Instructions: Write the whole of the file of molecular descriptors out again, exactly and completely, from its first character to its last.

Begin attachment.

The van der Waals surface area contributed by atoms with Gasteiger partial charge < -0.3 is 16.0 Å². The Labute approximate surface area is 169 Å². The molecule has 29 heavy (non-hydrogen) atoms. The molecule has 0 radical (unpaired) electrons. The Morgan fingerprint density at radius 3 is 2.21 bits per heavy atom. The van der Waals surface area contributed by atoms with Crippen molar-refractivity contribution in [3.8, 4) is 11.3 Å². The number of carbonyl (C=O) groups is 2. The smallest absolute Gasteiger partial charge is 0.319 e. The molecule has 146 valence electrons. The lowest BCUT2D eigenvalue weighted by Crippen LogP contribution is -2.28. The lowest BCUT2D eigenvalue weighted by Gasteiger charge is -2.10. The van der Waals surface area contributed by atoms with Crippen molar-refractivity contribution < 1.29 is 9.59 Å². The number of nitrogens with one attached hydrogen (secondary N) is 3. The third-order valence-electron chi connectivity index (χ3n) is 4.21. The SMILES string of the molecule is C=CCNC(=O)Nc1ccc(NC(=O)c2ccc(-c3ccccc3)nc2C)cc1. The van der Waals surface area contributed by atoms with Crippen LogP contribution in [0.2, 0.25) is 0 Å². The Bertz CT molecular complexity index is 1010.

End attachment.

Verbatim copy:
The van der Waals surface area contributed by atoms with Gasteiger partial charge < -0.3 is 16.0 Å². The Labute approximate surface area is 169 Å². The molecule has 29 heavy (non-hydrogen) atoms. The molecule has 0 radical (unpaired) electrons. The Morgan fingerprint density at radius 3 is 2.21 bits per heavy atom. The van der Waals surface area contributed by atoms with Crippen molar-refractivity contribution in [3.8, 4) is 11.3 Å². The number of carbonyl (C=O) groups is 2. The smallest absolute Gasteiger partial charge is 0.319 e. The molecule has 146 valence electrons. The lowest BCUT2D eigenvalue weighted by Crippen LogP contribution is -2.28. The lowest BCUT2D eigenvalue weighted by Gasteiger charge is -2.10. The van der Waals surface area contributed by atoms with Crippen molar-refractivity contribution < 1.29 is 9.59 Å². The number of nitrogens with one attached hydrogen (secondary N) is 3. The third-order valence-electron chi connectivity index (χ3n) is 4.21. The SMILES string of the molecule is C=CCNC(=O)Nc1ccc(NC(=O)c2ccc(-c3ccccc3)nc2C)cc1. The van der Waals surface area contributed by atoms with Crippen LogP contribution in [0.2, 0.25) is 0 Å². The Bertz CT molecular complexity index is 1010.